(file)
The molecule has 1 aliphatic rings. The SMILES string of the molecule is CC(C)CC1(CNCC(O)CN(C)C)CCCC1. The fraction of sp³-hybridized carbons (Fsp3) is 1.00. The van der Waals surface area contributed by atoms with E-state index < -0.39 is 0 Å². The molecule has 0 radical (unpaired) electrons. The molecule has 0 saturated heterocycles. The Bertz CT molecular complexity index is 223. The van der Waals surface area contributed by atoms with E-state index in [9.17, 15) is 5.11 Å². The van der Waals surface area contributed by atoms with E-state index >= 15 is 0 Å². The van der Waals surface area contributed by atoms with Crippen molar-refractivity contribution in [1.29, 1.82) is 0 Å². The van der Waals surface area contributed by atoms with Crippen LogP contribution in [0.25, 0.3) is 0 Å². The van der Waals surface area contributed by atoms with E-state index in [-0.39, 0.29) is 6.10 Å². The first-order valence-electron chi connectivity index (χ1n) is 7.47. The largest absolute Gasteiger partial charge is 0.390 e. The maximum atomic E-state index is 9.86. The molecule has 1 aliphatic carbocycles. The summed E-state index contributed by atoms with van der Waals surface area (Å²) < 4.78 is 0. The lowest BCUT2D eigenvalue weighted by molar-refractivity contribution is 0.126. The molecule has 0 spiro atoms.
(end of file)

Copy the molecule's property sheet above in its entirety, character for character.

The molecule has 1 aliphatic rings. The SMILES string of the molecule is CC(C)CC1(CNCC(O)CN(C)C)CCCC1. The fraction of sp³-hybridized carbons (Fsp3) is 1.00. The van der Waals surface area contributed by atoms with E-state index < -0.39 is 0 Å². The molecule has 0 radical (unpaired) electrons. The molecule has 0 saturated heterocycles. The Bertz CT molecular complexity index is 223. The van der Waals surface area contributed by atoms with E-state index in [9.17, 15) is 5.11 Å². The van der Waals surface area contributed by atoms with E-state index >= 15 is 0 Å². The van der Waals surface area contributed by atoms with Crippen molar-refractivity contribution in [1.29, 1.82) is 0 Å². The van der Waals surface area contributed by atoms with Crippen LogP contribution in [0.25, 0.3) is 0 Å². The van der Waals surface area contributed by atoms with E-state index in [-0.39, 0.29) is 6.10 Å². The first-order valence-electron chi connectivity index (χ1n) is 7.47. The largest absolute Gasteiger partial charge is 0.390 e. The maximum atomic E-state index is 9.86. The molecule has 1 aliphatic carbocycles. The summed E-state index contributed by atoms with van der Waals surface area (Å²) < 4.78 is 0. The lowest BCUT2D eigenvalue weighted by molar-refractivity contribution is 0.126. The molecule has 0 spiro atoms.